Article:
In too many cases, people with chronic migraine mistake their symptoms for tension headaches or infrequent migraines, and they pop a quick-fix medication and go on with their lives. This only masks an escalating problem. If you notice your headaches becoming more frequent, more severe or both, talk to your health care professional. The sooner you get treatment for chronic migraine, the better. Ideally, you should see a qualified headache specialist; he or she will be able to provide the best possible treatment options.
How is chronic migraine treated?
The first goal in treating chronic migraine is to control the things that trigger the headaches. These triggers may include sleep problems, changes in eating habits (such as skipping meals), physical activity and numerous other factors. Alcohol, caffeine, smoke and some over-the-counter and prescription medications are considered triggers for migraines.
Keeping a headache diary, in which you write down how you felt, what you did and what you ate on a given day can help you pinpoint triggers. For instance, if you find your afternoon diet soda or nightly red wine are often followed by a throbbing head, cut back on these indulgences, or avoid them completely.
In addition to eliminating triggers, treatment aims to prevent migraines and ease head pain when they strike. There are two classes of medications for migraine headache:
- Pain-relieving medications are taken during migraine attacks to stop symptoms that have already begun. They include nonsteroidal anti-inflammatory drugs (NSAIDS) and migraine medications called triptans and ergotamines. These medications are used no more than 2 days per week; taking them more often can lead to rebound headache, a vicious headache cycle that occurs when the body adjusts to too much pain medication.
- Preventive medications are taken regularly to reduce the frequency or severity of migraines. They include antidepressants, beta-blockers, calcium channel blockers and anticonvulsants.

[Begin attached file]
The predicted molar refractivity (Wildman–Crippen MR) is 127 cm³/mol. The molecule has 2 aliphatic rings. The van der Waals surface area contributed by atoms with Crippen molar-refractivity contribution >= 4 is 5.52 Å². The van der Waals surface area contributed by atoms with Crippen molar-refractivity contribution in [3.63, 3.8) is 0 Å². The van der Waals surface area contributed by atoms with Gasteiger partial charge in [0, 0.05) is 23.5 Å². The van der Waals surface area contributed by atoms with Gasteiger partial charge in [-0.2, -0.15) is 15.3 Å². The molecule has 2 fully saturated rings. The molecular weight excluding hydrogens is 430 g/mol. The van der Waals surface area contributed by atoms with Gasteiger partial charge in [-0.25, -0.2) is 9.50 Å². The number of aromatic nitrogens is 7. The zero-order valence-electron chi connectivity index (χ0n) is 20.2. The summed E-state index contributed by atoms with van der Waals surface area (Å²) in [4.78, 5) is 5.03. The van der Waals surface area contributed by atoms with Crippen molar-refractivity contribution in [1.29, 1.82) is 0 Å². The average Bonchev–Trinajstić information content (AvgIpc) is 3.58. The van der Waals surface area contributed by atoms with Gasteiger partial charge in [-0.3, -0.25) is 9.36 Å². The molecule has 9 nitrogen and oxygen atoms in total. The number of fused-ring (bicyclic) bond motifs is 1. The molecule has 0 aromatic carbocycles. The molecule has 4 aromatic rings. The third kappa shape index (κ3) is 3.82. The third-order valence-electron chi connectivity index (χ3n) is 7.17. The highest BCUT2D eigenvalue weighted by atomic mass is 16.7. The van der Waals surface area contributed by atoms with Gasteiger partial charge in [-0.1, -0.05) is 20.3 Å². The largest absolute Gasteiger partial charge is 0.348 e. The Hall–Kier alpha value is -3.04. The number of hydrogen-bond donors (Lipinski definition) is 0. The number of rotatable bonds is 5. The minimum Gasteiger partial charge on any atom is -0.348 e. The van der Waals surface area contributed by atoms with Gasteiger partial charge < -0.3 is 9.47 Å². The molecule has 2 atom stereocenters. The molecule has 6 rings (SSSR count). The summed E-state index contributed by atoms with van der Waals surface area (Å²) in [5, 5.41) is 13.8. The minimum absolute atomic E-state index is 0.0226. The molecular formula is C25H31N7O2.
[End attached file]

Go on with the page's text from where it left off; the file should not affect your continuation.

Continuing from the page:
What are some lifestyle changes that can help ward off chronic migraine?
The two best things you can do to prevent chronic migraine are to seek early treatment for headaches from a qualified medical specialist and avoid lifestyle factors that may trigger the condition. In terms of lifestyle, consider the following:
- Keep your caffeine consumption to a minimum, only 1 cup of coffee or a caffeinated soda a day, if possible. And check caffeine contents—some popular brands contain 3 times as much caffeine as others, making even 1 cup too much. If you are supersensitive to caffeine, you may need to cut it out altogether.
- Sleep about 6 to 8 hours per night. More or less sleep can trigger migraines. If you snore or have sleep apnea, see a health care professional for treatment.
- Maintain a healthy weight. Women with a body mass index of 30 or more or whose waists are larger than 35 inches in circumference are at an increased risk for chronic migraine.
- Seek treatment for symptoms of depression and anxiety.
- Practice relaxation techniques, such as meditation, yoga or guided imagery, especially when facing stressful life events.
- Exercise regularly with an activity you enjoy, such as walking, swimming or biking; be sure to check with your health care professional before starting any physical exercise.
Updated June 6, 2017